Forum for Science, Industry and Business

Sponsored by:     3M 
Search our Site:

 

Mystery Solved: Marine Microbe Is Source of Rare Nutrient

01.10.2009
A new study of microscopic marine microbes, called phytoplankton, by researchers at Woods Hole Oceanographic Institution (WHOI) and the University of South Carolina has solved a ten-year-old mystery about the source of an essential nutrient in the ocean.

Roughly a decade ago scientists discovered a rare form of organic phosphorus in marine organic matter. Not only were the researchers surprised to find this form of phosphorus, called phosphonate, but the concentrations in which it was found were very high, throughout the ocean. Scientists hypothesized that phosphonate is produced and consumed in the ocean, but no one understood where it came from and why it was so abundant.

Enter Trichodesmium. In 2006, WHOI biologist Sonya Dyhrman along with other WHOI colleagues initiated a field and laboratory study with this phytoplankton group, which is plentiful in low-nutrient warm tropical and subtropical waters. They discovered that Tricodesmium uses phosphonate to fuel its biological processes, including the fixation of carbon and nitrogen.

Their finding was unexpected because, chemically, phosphonate has a very strong carbon-phosphorus bond that requires a lot of energy, and a special set of genes, for Trichodesmium to break.

But Dyhrman and her colleagues’s discovery that Trichodesmium could use this form of phosphorus to support carbon and nitrogen fixation still didn’t solve the basic mystery: where were the high concentrations of this rare compound coming from?

Now, a study newly published in Nature Geoscience by Dyhrman and her colleague Claudia Benitez-Nelson, a marine geochemist with the University of South Carolina, has solved the long-standing mystery.

“We’ve been fascinated by these phosphonate compounds for a while,” said Benitez-Nelson. “Sonya and I decided that something had to be producing them, and we had to start looking at all these organisms to figure out who it was.”

“After culturing several different kinds of phytoplankton and analyzing them using nuclear magnetic resonance (NMR) spectroscopy, we found high concentrations of phosphonate in cultures of a specific Trichodesmium species – in fact an average of 10 percent of the cellular phosphorus is in the form of phosphonate. Ten percent may not sound like much, but this is the most phosphonate ever detected in a marine microbe,” said Dyhrman.

They selected many species of phytoplankton, grew them under different conditions in the laboratory, and then collected the cells onto filters. The filters were dried, and then analyzed by NMR.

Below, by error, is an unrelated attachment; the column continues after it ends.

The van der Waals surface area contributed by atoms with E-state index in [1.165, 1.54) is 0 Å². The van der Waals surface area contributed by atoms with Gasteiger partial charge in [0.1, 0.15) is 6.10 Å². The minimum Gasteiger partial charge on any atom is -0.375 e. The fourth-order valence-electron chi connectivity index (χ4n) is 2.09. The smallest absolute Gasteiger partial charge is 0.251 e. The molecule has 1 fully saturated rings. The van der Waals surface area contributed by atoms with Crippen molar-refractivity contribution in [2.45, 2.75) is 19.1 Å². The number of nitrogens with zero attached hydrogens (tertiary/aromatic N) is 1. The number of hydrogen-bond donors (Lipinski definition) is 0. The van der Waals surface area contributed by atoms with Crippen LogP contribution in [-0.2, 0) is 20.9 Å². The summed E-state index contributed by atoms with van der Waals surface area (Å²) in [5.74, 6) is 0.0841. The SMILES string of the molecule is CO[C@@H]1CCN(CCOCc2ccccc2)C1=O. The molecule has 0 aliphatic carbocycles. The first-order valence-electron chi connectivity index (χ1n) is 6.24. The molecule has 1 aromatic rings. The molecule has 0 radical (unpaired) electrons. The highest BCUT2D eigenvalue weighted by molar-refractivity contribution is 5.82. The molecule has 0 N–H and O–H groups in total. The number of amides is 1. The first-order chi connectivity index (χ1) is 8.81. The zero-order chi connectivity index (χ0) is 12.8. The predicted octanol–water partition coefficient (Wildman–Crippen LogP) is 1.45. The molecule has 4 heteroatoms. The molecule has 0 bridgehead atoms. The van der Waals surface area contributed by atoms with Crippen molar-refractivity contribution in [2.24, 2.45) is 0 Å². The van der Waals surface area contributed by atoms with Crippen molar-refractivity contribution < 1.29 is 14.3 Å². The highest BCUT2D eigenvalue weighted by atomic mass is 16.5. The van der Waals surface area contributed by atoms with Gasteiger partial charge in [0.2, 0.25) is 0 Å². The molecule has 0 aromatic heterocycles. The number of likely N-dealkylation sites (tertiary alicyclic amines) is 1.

“Our procedure is unique in that we are measuring filter samples directly using solid state 31P NMR” said Benitez-Nelson. “By carefully folding the filters, and using a non-destructive NMR method, we avoided subjecting the samples to anything that would break those phosphonate bonds. We got our detection limits down to extremely low levels.”

“When we first saw the phosphonate peak in the Trichodesmium culture, we were stunned, after a 10-year mystery it seemed ironic for Trichodesmium to both consume and produce this compound. We ran it again. We grew them under different nutrient conditions and, sure enough, the results were the same,” said Benitez-Nelson.

Trichodesmium plays an important ecological role in both the global carbon and nitrogen cycles. Like other phytoplankton, it photosynthesizes, drawing carbon dioxide out of the atmosphere to supply the Earth with oxygen and transforming carbon into a solid compound. Even more impressive, Trichodesmium can use nitrogen gas from the atmosphere and transform it into a compound that other organisms can consume. Because the open ocean is nitrogen-barren, nitrogen fixers such as Trichodesmium are critical to the marine food web, supplying nutrients, and stimulating more phytoplankton growth, which in turn moves more carbon and nitrogen through the food web.

This study determined that Trichodesmium transforms a percentage of all dissolved phosphorus into phosphonates – which is not readily consumed by other organisms. Living in low-phosphorus environments, this gives Trichodesmium a potential advantage over its competitors and, as nutrient supplies to the ocean change with climate, could shift the composition of phytoplankton communities in the ocean.

“Not only does this solve a mystery about where these forms of phosphorus are coming from, but the fact that it is Trichodesmium has ramifications for how the phosphorus cycle is linked to the cycling of carbon and nitrogen and how those cycles will function in the future ocean,” said Dyhrman.

There is a lot yet to be learned. “If we don’t understand what kinds of phosphorus are present in the ocean, we have no hope of predicting to what extent marine phytoplankton will sequester carbon in the future ocean,” said Dyhrman.